Washington – The U.S. Supreme Court will hear oral arguments Oct. 8 in North Carolina Board of Dental Examiners v. Federal Trade Commission, a case in which the U.S. Court of Appeals for the Fourth Circuit upheld an FTC ruling that the board violated federal antitrust law in attempting to preclude non-dentist providers from engaging in the sale of teeth whitening services.
The dental board contends that its actions are not subject to challenge because the federal antitrust laws are not applicable to acts by a state or its agencies. The case is significant because of its potential impact on professional boards as argued by the ADA, various associations and state attorneys general.
Following the appeals court decision, the ADA led an effort to file briefs with the Supreme Court in support of the board's petition for review and its position on the merits of the case. The Association's efforts garnered support from professional organizations including the American Medical Association, American Osteopathic Association, American Association of Dental Boards and Federation of State Medical Boards and also resulted in the filing of a separate brief by the attorneys general of 21 states.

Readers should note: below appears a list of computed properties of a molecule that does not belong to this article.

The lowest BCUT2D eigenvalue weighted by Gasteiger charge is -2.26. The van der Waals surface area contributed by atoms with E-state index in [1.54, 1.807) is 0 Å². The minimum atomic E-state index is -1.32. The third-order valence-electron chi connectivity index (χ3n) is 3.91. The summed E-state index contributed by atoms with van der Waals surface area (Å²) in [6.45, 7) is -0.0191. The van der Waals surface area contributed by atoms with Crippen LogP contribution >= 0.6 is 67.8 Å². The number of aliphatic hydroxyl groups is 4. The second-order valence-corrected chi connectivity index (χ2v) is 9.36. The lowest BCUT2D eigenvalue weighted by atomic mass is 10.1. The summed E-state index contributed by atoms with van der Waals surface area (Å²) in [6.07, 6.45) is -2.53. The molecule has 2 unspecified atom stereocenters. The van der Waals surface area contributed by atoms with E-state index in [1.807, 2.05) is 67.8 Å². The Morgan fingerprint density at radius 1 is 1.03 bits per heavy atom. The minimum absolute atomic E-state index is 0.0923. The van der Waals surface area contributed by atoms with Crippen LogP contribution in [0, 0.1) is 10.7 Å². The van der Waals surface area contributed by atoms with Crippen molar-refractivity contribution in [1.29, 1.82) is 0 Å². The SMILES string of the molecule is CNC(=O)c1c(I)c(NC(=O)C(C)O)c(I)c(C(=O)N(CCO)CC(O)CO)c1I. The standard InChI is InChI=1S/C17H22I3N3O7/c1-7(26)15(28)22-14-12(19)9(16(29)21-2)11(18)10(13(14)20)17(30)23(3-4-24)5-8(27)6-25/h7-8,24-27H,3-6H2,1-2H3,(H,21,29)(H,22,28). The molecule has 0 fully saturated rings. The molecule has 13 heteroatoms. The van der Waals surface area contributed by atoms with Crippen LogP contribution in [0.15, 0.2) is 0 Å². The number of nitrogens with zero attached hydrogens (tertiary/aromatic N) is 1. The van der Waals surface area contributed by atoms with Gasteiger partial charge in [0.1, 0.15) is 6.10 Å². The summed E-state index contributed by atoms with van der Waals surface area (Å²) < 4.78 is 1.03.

The formal statement of the question presented for Supreme Court review is this: Whether, for purposes of the state-action exemption from federal antitrust law, an official state regulatory board created by state law may properly be treated as a 'private' actor simply because, pursuant to state law, a majority of the board's members are also market participants who are elected to their official positions by other market participants.
Oral arguments give an attorney from each side an opportunity to make a presentation to the court and answer questions posed by the justices. A decision will be rendered during the 2014-2015 term, probably in the first few months of next year.